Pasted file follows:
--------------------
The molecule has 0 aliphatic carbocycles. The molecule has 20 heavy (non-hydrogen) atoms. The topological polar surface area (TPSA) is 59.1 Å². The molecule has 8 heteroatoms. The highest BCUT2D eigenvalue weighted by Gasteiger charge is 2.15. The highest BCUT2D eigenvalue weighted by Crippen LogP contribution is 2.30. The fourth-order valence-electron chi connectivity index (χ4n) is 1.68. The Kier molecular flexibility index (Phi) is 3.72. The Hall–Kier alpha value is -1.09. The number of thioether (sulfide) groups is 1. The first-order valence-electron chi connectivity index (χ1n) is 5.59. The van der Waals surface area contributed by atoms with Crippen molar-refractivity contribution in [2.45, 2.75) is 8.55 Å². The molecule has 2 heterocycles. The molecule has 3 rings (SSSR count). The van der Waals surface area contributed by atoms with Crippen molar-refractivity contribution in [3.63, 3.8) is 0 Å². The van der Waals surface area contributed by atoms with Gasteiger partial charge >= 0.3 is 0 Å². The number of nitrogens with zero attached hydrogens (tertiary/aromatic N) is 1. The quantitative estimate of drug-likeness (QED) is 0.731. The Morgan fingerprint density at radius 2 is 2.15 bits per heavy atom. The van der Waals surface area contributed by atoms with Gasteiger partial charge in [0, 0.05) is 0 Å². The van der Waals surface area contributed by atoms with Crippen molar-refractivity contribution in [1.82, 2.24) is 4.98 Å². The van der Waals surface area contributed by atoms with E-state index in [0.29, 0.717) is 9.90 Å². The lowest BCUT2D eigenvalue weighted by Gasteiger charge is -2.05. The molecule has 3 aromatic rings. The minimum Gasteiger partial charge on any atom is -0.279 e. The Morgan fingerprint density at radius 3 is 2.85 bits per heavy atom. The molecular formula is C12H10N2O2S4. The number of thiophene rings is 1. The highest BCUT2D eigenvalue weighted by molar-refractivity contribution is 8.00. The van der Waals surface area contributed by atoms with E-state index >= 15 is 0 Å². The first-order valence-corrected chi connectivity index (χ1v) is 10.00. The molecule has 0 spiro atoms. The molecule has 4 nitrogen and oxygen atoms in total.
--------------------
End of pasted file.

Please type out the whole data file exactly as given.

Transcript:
The molecule has 0 aliphatic carbocycles. The molecule has 20 heavy (non-hydrogen) atoms. The topological polar surface area (TPSA) is 59.1 Å². The molecule has 8 heteroatoms. The highest BCUT2D eigenvalue weighted by Gasteiger charge is 2.15. The highest BCUT2D eigenvalue weighted by Crippen LogP contribution is 2.30. The fourth-order valence-electron chi connectivity index (χ4n) is 1.68. The Kier molecular flexibility index (Phi) is 3.72. The Hall–Kier alpha value is -1.09. The number of thioether (sulfide) groups is 1. The first-order valence-electron chi connectivity index (χ1n) is 5.59. The van der Waals surface area contributed by atoms with Crippen molar-refractivity contribution in [2.45, 2.75) is 8.55 Å². The molecule has 2 heterocycles. The molecule has 3 rings (SSSR count). The van der Waals surface area contributed by atoms with Crippen molar-refractivity contribution in [3.63, 3.8) is 0 Å². The van der Waals surface area contributed by atoms with Gasteiger partial charge >= 0.3 is 0 Å². The number of nitrogens with zero attached hydrogens (tertiary/aromatic N) is 1. The quantitative estimate of drug-likeness (QED) is 0.731. The Morgan fingerprint density at radius 2 is 2.15 bits per heavy atom. The van der Waals surface area contributed by atoms with Gasteiger partial charge in [0, 0.05) is 0 Å². The van der Waals surface area contributed by atoms with Crippen molar-refractivity contribution in [1.82, 2.24) is 4.98 Å². The van der Waals surface area contributed by atoms with E-state index in [0.29, 0.717) is 9.90 Å². The lowest BCUT2D eigenvalue weighted by Gasteiger charge is -2.05. The molecule has 3 aromatic rings. The minimum Gasteiger partial charge on any atom is -0.279 e. The Morgan fingerprint density at radius 3 is 2.85 bits per heavy atom. The molecular formula is C12H10N2O2S4. The number of thiophene rings is 1. The highest BCUT2D eigenvalue weighted by molar-refractivity contribution is 8.00. The van der Waals surface area contributed by atoms with E-state index >= 15 is 0 Å². The first-order valence-corrected chi connectivity index (χ1v) is 10.00. The molecule has 0 spiro atoms. The molecule has 4 nitrogen and oxygen atoms in total.